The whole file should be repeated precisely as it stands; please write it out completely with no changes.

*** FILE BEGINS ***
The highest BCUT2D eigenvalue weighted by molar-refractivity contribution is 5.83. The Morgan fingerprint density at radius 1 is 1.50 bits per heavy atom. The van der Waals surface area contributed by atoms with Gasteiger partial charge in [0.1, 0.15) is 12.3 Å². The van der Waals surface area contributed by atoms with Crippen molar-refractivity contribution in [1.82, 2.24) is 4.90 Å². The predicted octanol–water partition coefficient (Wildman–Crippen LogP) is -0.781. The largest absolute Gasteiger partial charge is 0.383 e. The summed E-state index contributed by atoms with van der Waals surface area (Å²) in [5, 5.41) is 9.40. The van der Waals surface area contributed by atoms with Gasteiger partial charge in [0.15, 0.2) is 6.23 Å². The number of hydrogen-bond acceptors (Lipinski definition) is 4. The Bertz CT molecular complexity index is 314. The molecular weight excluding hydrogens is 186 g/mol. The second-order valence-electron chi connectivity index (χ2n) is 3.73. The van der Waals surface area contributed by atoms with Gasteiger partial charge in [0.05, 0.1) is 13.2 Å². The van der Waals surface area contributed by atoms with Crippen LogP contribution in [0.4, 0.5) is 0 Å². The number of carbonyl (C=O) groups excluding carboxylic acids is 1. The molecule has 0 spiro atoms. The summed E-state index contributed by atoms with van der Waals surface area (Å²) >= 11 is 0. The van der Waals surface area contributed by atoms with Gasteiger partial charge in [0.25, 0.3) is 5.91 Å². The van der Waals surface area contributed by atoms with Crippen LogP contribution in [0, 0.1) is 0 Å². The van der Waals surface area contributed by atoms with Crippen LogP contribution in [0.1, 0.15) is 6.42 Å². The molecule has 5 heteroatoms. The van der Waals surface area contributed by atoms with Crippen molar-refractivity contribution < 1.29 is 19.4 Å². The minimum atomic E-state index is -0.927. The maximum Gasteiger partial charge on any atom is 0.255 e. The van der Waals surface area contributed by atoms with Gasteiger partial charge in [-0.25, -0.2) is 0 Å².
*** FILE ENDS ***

The highest BCUT2D eigenvalue weighted by molar-refractivity contribution is 5.83. The Morgan fingerprint density at radius 1 is 1.50 bits per heavy atom. The van der Waals surface area contributed by atoms with Gasteiger partial charge in [0.1, 0.15) is 12.3 Å². The van der Waals surface area contributed by atoms with Crippen molar-refractivity contribution in [1.82, 2.24) is 4.90 Å². The predicted octanol–water partition coefficient (Wildman–Crippen LogP) is -0.781. The largest absolute Gasteiger partial charge is 0.383 e. The summed E-state index contributed by atoms with van der Waals surface area (Å²) in [5, 5.41) is 9.40. The van der Waals surface area contributed by atoms with Gasteiger partial charge in [0.15, 0.2) is 6.23 Å². The number of hydrogen-bond acceptors (Lipinski definition) is 4. The Bertz CT molecular complexity index is 314. The molecular weight excluding hydrogens is 186 g/mol. The second-order valence-electron chi connectivity index (χ2n) is 3.73. The van der Waals surface area contributed by atoms with Gasteiger partial charge in [0.05, 0.1) is 13.2 Å². The van der Waals surface area contributed by atoms with Crippen LogP contribution in [0.4, 0.5) is 0 Å². The number of carbonyl (C=O) groups excluding carboxylic acids is 1. The molecule has 0 spiro atoms. The summed E-state index contributed by atoms with van der Waals surface area (Å²) >= 11 is 0. The van der Waals surface area contributed by atoms with Gasteiger partial charge in [0.25, 0.3) is 5.91 Å². The van der Waals surface area contributed by atoms with Crippen LogP contribution in [0, 0.1) is 0 Å². The van der Waals surface area contributed by atoms with Crippen LogP contribution in [0.1, 0.15) is 6.42 Å². The molecule has 5 heteroatoms. The van der Waals surface area contributed by atoms with Crippen molar-refractivity contribution < 1.29 is 19.4 Å². The minimum atomic E-state index is -0.927. The maximum Gasteiger partial charge on any atom is 0.255 e. The van der Waals surface area contributed by atoms with Gasteiger partial charge in [-0.25, -0.2) is 0 Å².